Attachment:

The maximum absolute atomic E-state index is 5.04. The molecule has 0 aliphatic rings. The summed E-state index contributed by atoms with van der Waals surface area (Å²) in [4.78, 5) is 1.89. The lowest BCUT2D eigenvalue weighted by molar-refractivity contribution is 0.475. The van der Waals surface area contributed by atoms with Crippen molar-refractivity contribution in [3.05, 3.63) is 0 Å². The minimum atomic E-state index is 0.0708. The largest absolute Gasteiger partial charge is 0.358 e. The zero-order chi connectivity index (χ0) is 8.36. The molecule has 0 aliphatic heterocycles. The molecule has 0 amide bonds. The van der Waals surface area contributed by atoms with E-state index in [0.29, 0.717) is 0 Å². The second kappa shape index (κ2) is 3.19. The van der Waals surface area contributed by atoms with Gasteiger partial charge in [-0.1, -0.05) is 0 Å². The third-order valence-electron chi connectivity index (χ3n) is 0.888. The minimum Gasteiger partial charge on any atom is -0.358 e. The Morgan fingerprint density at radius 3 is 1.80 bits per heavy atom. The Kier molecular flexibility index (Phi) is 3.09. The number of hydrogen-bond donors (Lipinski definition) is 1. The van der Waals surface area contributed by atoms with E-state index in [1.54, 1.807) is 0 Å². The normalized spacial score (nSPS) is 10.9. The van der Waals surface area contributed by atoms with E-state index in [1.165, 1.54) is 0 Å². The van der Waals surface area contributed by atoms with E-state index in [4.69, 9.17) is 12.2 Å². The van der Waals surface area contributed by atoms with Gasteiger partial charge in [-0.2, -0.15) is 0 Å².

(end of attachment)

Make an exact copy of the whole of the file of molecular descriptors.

The maximum absolute atomic E-state index is 5.04. The molecule has 0 aliphatic rings. The summed E-state index contributed by atoms with van der Waals surface area (Å²) in [4.78, 5) is 1.89. The lowest BCUT2D eigenvalue weighted by molar-refractivity contribution is 0.475. The van der Waals surface area contributed by atoms with Crippen molar-refractivity contribution in [3.05, 3.63) is 0 Å². The minimum atomic E-state index is 0.0708. The largest absolute Gasteiger partial charge is 0.358 e. The zero-order chi connectivity index (χ0) is 8.36. The molecule has 0 aliphatic heterocycles. The molecule has 0 amide bonds. The van der Waals surface area contributed by atoms with E-state index in [0.29, 0.717) is 0 Å². The second kappa shape index (κ2) is 3.19. The van der Waals surface area contributed by atoms with Gasteiger partial charge in [-0.1, -0.05) is 0 Å². The third-order valence-electron chi connectivity index (χ3n) is 0.888. The minimum Gasteiger partial charge on any atom is -0.358 e. The Morgan fingerprint density at radius 3 is 1.80 bits per heavy atom. The Kier molecular flexibility index (Phi) is 3.09. The number of hydrogen-bond donors (Lipinski definition) is 1. The van der Waals surface area contributed by atoms with E-state index in [1.54, 1.807) is 0 Å². The normalized spacial score (nSPS) is 10.9. The van der Waals surface area contributed by atoms with E-state index in [1.165, 1.54) is 0 Å². The van der Waals surface area contributed by atoms with E-state index in [4.69, 9.17) is 12.2 Å². The van der Waals surface area contributed by atoms with Gasteiger partial charge in [-0.2, -0.15) is 0 Å².